Organizational Language

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Organizational Language
A human language is a kind of code. It functions on the basis of words which is unique verbal symbols which correspond to all the objects or ideas which the speakers of that language need to communicate to one another. It also has rules, followed habitually by its speakers, for linking the words of the language together.

Languages in the sense in which we understand them have developed as the common means of communication of large groups of people who habitually communicate with one another and communicate less often with outsiders. A language draws together the people who speak it, and excludes others. The rules for using a language are followed by all members of the linguistic community, for all wish to be understood. Those rules are typically paralleled by other rules or laws, conventions, customs which all also have to follow if they wish to be socially accepted in that particular social and political community. To be able to speak a language is a badge of membership of a community. It ensures acceptance by other members, provided the other rules of the group are also followed.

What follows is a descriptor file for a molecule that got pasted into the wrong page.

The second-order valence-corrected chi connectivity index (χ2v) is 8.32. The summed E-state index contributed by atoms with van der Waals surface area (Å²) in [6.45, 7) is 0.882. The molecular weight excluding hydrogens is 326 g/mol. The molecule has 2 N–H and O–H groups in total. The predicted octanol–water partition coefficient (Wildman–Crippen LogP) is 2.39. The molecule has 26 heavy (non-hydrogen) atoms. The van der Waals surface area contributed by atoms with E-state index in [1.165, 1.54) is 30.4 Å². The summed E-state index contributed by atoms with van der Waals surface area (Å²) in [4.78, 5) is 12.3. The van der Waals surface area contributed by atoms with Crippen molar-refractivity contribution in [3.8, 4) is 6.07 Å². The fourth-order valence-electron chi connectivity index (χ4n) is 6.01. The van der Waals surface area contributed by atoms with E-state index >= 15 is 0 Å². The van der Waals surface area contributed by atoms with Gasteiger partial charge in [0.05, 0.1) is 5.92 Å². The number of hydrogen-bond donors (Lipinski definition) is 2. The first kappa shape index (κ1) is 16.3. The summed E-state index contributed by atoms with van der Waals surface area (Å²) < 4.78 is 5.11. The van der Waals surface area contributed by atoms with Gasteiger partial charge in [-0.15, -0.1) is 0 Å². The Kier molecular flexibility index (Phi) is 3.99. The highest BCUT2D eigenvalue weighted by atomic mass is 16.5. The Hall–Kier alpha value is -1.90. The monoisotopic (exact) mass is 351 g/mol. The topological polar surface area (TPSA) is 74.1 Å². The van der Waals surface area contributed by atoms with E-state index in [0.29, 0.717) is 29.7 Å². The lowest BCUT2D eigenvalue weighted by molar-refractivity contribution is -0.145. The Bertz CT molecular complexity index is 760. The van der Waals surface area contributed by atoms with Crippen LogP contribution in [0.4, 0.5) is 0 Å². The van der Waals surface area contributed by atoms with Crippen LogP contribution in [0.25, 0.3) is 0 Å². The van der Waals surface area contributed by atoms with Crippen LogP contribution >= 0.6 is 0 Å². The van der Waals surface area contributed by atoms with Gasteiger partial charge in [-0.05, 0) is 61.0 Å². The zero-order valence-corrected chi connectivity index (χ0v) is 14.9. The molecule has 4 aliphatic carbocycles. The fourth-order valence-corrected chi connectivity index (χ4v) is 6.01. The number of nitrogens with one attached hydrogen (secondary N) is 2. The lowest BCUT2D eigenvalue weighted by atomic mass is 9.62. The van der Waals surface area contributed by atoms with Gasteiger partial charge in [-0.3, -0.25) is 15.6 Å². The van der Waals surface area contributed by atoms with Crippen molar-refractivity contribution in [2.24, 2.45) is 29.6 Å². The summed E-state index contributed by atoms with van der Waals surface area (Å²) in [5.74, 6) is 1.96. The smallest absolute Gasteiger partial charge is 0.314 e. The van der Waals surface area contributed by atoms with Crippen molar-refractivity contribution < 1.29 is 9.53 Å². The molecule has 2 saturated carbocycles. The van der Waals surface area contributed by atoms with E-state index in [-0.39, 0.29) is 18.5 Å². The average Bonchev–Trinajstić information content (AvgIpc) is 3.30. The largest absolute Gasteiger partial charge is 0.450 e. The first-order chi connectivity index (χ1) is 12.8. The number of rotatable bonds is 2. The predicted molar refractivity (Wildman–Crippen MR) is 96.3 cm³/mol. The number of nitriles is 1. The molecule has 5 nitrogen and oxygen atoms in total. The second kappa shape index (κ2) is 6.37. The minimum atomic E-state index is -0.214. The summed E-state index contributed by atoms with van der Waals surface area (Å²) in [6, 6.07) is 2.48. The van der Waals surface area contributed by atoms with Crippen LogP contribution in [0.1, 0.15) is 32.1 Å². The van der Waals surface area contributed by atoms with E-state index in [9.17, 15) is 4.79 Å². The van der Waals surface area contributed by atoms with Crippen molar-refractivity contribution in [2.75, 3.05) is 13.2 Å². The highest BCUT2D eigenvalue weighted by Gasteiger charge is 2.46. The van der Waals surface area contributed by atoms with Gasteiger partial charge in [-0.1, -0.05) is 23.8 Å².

Language networks minds together. The possession of a common spoken language and even more, the later possession of a common written language enables each member of a community to benefit from the communicated experience of others, so that the mental capacity of each separate individual becomes less important. It enables fellow-members of contemporaneous groups to share information and experience.

Each people speaking a common language developed a collective memory, a common store of cultural experience on which all could draw. Language enabled a community to build up long-term traditions, beliefs and values which differentiated it from other communities.
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